The online magazine on the history and operation of vintage scale model trains in American OO gauge

Tuesday, May 26, 2020

GE 80 ton models by Bill Johann

I was sent three photos by Bill Johann some years ago of his scratchbuilt GE 80 ton switchers. More on the prototype here.

He built three of these models. The construction photos are dated in April of 1993, and the in service photo, which I’m presenting first, is from December of 1997. Check out also all those hoses and such, and the Midlin track, it was the best looking of all the OO track lines.

So far as I can tell he only mentioned these models briefly and in passing on the on the first page of the May 1994 issue of The OO Road. There we read that the “80 Ton triplets, [were] built last year for road switching….” The focus of the short article is on how he had more recently taken two of the HO Davenport models (by Mantua – with the side rods) and combined the bodies with an Athearn switcher chassis to make yet another smaller Diesel of similar design.

The 80 ton models were scratchbuilt from styrene. The first construction photo shows a model with incomplete handrails, so we can also see his process a bit further there. Painting before installing handrails was a smart move.

My guess was that he used something like an Athearn GP7 (blue box) frame and drive, and chose the model as it suited the length of the stock frame and 8 wheel drive. Perhaps adjusted the prototype design a bit to fit. The body details are simple, but effective.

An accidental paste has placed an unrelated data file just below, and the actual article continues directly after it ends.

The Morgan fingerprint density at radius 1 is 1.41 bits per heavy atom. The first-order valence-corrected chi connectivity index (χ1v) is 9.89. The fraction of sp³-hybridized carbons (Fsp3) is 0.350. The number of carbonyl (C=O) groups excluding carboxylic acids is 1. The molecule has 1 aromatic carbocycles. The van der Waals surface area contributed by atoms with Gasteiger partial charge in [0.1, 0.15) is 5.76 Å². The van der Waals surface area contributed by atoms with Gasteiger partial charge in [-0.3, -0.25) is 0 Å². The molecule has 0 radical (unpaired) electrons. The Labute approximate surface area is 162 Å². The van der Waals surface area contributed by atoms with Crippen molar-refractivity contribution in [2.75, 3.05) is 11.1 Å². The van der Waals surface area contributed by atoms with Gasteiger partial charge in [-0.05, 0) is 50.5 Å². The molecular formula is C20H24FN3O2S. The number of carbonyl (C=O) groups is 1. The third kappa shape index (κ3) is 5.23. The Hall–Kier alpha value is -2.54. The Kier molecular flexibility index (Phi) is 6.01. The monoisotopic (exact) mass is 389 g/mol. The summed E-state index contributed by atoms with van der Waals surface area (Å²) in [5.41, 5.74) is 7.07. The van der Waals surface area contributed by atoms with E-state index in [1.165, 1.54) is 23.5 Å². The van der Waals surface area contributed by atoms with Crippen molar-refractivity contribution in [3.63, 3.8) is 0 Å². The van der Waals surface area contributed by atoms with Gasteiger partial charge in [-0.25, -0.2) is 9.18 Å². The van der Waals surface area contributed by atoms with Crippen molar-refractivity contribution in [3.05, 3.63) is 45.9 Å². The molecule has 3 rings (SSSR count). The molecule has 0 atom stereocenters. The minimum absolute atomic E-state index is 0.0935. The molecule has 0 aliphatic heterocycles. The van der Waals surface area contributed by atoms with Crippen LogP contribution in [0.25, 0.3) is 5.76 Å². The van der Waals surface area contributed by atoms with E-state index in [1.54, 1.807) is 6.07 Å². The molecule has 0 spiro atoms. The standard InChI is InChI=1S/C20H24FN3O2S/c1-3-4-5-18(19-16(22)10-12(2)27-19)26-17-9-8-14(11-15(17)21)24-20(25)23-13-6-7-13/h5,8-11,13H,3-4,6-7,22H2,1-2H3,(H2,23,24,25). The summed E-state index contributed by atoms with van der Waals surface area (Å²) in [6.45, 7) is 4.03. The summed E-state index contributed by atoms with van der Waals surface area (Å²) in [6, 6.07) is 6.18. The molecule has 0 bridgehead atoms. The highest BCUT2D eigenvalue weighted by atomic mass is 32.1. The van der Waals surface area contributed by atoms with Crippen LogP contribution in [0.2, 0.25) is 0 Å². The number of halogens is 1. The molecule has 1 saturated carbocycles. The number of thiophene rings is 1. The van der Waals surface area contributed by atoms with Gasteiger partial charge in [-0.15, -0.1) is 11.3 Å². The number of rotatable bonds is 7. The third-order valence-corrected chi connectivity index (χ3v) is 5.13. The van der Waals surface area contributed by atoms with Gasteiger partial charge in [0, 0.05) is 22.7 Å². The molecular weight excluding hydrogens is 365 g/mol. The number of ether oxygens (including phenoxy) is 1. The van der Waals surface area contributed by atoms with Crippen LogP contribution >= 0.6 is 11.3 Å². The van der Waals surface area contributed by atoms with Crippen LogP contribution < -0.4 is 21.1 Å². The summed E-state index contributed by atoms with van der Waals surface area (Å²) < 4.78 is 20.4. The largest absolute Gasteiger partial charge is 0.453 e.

Fortunately, two of these engines are now in a collection in the east, and I’m told by owner Drew M. that they run great!

This photo from Drew confirms the construction date and also the drive setup, which is a stock Athearn frame and drive modified for 19mm gauge.

This final side view is of one of the engines today. The truck sideframes have been modified to resemble EMD Flexicoil trucks rather than the correct GE design, but suit the model all the same.

I know I really like the way Athearn blue-box era drives work on 19mm OO gauge locomotives, I’ve got at this point more than a dozen models running with those drives, and more under construction. I describe the basics of the conversion here.

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